The woman speaks in my language, saying that her master has ordered them to release me, telling me I can be clean now, and eat, and that I will be honored by the master, welcomed, loved if I’m worthy.
I wait, counting my breaths.
The boy enters the cage. He crouches and smiles. He offers his hand.
I bite it and taste his blood.
His smile vanishes. He grabs my hair and smashes my head against the floor. The woman holds me down while the boy tears the red dress. He goes to the door, pressing my dress to his bleeding hand.
And the door is opened.
I take her knife off her belt. I cut her three times: rib, hand, and face. She backs away but I follow. Blood flows into her eyes. She kicks me to the floor. A pain in my chest is like what a lightbulb must feel when it breaks. She tries to catch my hair again, but I put the knife into her foot. She falls. Her yell startles birds from the roof.
Many faces fill the doorway. I hurtle myself at them with nothing but my sweat, underwear, and a sharp blade. The knife flashes in moonlight. They fall back.
I chase. They circle.
We dance on a platform green with moss – a huge foundation to a building long gone. On it a dozen houses like the one I escaped make a line pointing to a pagoda three stories tall. All around the pagoda jungle trees and monkeys stand among ruined stones. White moonlight twinkles from a river’s wide meandering, and rushes through waves of almost glowing flowers along its bank and around the ruined foundation so it seems an island in a many-colored sea.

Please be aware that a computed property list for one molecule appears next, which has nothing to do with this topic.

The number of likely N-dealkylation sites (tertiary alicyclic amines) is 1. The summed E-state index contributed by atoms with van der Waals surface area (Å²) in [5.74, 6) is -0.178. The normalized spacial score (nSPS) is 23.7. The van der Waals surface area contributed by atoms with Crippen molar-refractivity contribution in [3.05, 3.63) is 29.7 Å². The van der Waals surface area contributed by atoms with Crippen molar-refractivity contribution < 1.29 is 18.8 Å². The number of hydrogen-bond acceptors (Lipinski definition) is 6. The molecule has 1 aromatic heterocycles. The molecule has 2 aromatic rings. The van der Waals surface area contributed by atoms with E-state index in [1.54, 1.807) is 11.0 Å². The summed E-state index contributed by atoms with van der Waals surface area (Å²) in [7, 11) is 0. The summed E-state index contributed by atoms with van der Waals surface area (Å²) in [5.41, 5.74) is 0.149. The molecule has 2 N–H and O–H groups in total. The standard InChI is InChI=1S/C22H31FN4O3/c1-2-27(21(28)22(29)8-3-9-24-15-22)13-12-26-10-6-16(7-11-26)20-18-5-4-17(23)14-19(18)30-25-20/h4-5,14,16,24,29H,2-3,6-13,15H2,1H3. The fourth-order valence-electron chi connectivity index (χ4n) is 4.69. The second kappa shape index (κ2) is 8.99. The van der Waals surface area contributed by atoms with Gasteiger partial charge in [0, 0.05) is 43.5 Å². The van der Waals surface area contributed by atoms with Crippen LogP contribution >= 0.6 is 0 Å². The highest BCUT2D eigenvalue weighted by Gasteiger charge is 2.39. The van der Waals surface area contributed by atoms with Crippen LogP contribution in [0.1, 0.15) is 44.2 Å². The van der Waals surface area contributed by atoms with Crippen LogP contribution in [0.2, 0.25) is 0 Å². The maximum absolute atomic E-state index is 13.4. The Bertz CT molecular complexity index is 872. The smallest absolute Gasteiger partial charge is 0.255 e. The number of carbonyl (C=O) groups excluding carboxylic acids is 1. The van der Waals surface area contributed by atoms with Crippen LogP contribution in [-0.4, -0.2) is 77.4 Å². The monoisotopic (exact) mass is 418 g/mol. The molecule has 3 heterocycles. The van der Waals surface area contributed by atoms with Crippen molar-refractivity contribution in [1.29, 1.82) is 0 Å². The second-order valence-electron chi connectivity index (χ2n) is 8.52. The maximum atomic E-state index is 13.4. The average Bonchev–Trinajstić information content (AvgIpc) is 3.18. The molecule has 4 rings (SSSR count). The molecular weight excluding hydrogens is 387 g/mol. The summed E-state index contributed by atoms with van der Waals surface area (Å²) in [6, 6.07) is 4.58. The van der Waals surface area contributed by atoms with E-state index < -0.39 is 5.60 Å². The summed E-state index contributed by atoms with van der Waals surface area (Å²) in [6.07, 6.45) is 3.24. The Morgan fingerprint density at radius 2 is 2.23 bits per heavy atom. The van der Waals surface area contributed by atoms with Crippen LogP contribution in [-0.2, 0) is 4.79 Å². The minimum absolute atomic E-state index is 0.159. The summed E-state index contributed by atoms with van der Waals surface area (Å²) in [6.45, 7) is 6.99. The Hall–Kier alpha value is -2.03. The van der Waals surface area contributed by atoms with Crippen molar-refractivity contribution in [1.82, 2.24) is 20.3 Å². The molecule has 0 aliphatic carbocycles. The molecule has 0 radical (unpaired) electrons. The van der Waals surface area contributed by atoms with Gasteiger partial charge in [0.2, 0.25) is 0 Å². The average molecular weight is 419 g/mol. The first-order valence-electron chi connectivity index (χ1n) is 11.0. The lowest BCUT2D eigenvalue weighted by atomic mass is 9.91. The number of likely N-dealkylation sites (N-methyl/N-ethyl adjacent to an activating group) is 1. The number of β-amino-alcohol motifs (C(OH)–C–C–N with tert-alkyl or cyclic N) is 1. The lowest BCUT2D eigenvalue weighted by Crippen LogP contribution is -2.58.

Men and woman circle me. Their laughter sounds like war bells. They are many. I am one.
I saw a mad dog once, encircled by a pack of coyotes that chased it up and down the farm road outside my home. With foam at its teeth, it frenzied this way and that, defiant, wild, and untouchable.
I am the dog.
But where I chase, they fall back, and the ones behind me grab. I spin, knife and teeth biting to new directions, but they retreat. I’m small. Smaller by half than the smallest of them. I’m weak. Too young for sturdy muscle. They have knives, but they don’t draw them.
A net catches me. I fall tangled. I’m dragged and jostled, scraped and bruised. I saw at the ropes but one of them catches my hand and another pries the knife from it. They drag me from the net, peel off my smallclothes, and leave me naked.
I kick and bite. I am not afraid. I should be, I know. But instead I feel anger like lightning branching in my body. I feel a cold storm wind howling inside me, frustrated by the closed window that is their physical advantage, but keening to be loosed.
They let me go and stand back.
A huge man approaches from the pagoda. His thick hair flows in a luxurious river over his robe of silk, and his round eyes carry haughty command, but he has a face like a boar and a body like a bear.
His call turns all eyes to him, so I rise. My own hair itches with my sweat and half blocks my sight. My hooked fingers want to claw out his teeth. I try to freeze him with my eyes.
I am not afraid.
He stops where my knife fell to place the white sole of his foot on its hilt.
I straighten hunched shoulders, and in my mind, I imagine my bare skin is shining armor, my sweat a queen’s jewels, and every strand of my hair is a soldier ready to aid me.